The day got off to an early start, with me and Patrick putting breakfast out by 6 AM, then clearing out of the church by 7 AM to head toward Brawley on our way to Palo Verde. It was only 66 degrees out when we started riding, but we were primed to expect hot weather in the desert, so all of us were loaded up with at least 5 liters of water to get us to Glamis, which was 30 miles away.
Heading out of town, the farm land of the Imperial Valley was replaced by sand dunes, and temperatures started rising from the 66 degree temps at our starting point, to an eventual high of 100 degrees.
Sand dunes are sandy, and as truckers sped by us on the highway, we were blasted over and over again by the sand blown onto our sweaty skin by the truck draft. I am the only rider who travels with a bandana, and i can tell you that some of the others wished they had had a way to keep the sand from getting on the faces.
The last available water of this 69 mile day was at the Glamis Beach Store. The store refused to let us use their restrooms, so I refused to buy water from them. Instead, I sat out front and refilled my water bottles with water from a Platypus bladder and Gatorade powder I have been carrying since day one.
As we headed out of Glamis, the terrain changed from dunes to Sonoran Desert–much like the desert behind my house in Phoenix, just not as lush and beautiful. And with that transition, the road went from being mostly flat to steep climbs interspersed with “rollers,” which, to you non cyclists, are rolling hills.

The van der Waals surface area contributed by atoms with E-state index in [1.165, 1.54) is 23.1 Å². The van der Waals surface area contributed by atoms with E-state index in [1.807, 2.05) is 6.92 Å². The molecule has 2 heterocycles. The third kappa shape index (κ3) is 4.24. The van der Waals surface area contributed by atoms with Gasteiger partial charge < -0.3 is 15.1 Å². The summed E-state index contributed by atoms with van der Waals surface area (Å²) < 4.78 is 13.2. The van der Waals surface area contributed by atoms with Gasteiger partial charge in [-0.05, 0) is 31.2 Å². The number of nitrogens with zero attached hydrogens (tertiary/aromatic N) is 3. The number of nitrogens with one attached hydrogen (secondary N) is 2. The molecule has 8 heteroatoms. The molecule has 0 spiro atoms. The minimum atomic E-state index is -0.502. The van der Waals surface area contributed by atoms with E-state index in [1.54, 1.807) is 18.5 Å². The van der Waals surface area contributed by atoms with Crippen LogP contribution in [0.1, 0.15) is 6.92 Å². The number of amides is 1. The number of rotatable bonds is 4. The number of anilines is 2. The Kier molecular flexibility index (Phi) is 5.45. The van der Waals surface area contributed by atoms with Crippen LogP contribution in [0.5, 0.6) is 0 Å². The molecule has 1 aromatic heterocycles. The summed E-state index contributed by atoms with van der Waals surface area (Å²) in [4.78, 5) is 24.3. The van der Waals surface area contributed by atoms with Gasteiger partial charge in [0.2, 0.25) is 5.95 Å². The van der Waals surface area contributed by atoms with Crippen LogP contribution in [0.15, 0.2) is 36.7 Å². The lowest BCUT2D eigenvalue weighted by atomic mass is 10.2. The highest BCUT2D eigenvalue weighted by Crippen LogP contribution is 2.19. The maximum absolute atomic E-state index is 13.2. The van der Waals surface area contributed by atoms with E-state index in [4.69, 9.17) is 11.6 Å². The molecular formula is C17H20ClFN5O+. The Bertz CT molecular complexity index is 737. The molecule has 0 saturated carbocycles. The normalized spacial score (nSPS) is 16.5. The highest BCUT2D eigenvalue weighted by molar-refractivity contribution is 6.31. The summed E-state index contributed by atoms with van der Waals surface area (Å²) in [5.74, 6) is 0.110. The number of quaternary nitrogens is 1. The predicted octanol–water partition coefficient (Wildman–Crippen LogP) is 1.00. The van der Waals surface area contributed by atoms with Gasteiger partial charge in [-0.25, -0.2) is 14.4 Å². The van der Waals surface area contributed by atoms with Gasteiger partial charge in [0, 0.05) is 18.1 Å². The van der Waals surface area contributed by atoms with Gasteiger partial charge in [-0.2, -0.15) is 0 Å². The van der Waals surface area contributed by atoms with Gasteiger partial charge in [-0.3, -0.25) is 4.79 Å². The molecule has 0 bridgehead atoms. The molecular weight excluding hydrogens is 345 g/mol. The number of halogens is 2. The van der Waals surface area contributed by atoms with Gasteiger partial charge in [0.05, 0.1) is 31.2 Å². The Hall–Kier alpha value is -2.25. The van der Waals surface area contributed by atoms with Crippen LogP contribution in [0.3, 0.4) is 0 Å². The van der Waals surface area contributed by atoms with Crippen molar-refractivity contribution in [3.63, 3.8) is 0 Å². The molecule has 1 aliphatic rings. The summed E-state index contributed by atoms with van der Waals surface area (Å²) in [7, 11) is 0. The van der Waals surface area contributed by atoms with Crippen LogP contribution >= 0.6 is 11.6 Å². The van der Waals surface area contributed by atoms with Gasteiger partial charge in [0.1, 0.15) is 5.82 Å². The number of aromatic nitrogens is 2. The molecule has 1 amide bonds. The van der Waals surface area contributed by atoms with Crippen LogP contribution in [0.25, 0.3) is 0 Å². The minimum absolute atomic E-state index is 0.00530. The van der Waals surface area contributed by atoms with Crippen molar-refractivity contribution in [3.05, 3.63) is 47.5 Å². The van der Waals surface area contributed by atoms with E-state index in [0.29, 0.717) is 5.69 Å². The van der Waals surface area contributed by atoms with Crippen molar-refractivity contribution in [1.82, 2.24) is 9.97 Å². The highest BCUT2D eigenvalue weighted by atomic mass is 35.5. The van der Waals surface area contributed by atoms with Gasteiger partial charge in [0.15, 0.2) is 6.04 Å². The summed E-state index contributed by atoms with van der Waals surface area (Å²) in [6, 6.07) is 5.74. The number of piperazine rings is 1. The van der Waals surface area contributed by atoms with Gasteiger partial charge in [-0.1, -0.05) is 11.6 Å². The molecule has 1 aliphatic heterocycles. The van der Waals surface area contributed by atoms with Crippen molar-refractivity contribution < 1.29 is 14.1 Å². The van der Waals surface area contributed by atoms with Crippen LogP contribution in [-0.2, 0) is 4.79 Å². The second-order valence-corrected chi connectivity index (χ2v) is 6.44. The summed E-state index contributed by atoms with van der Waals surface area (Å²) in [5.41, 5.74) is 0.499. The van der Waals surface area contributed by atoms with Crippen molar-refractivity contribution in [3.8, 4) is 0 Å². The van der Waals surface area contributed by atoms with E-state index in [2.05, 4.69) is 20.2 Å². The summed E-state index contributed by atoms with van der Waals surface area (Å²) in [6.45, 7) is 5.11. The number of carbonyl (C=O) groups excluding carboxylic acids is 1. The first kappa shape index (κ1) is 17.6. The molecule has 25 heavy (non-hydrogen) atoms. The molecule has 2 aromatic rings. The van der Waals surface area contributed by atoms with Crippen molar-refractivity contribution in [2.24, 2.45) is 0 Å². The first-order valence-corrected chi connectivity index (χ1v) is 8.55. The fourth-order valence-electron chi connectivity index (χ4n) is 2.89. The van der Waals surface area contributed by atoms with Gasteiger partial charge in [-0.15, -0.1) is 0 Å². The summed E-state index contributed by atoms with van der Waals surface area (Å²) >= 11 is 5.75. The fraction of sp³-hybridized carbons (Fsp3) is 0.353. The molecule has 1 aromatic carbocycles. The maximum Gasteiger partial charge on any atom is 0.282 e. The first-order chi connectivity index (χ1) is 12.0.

After passing through the Chocolate Mountains, the rollers continued while the landscape transitioned to moonscape that reminded me of some of the terrain I came across hashing around Riyadh, Saudi Arabia in 2010 and 2011.
About 9 miles from Tamarisk Mobile Home Park, our digs for the night, we crossed back into fertile farm land and irrigation canals.
The mobile home park provided a nice large campsite with a large gazebo, a couple of showers (filthy and disgusting, but when you are a sweaty mess and have shower shoes, you can tough out just about anything for a warm shower) and an air conditioned community room (also disgusting, but when you’ve been cycling in 100 degree heat you’ll settle for some pretty crappy digs to enjoy air conditioning).
The park host had the local “chef” prepare a pasta dinner for us, for a price. It was not the best cooking, but at least we didn’t have to come up with food, prepare it, clean up the mess, etc.
What do you think? Are we starting to settle too much?
(P.S., forgive the highlighting that began partway through this post. I don’t know what started it, and couldn’t figure out how to undo it. If you know how to correct it from a mobile device, send me a message, and I’ll be forever grateful. Thanks!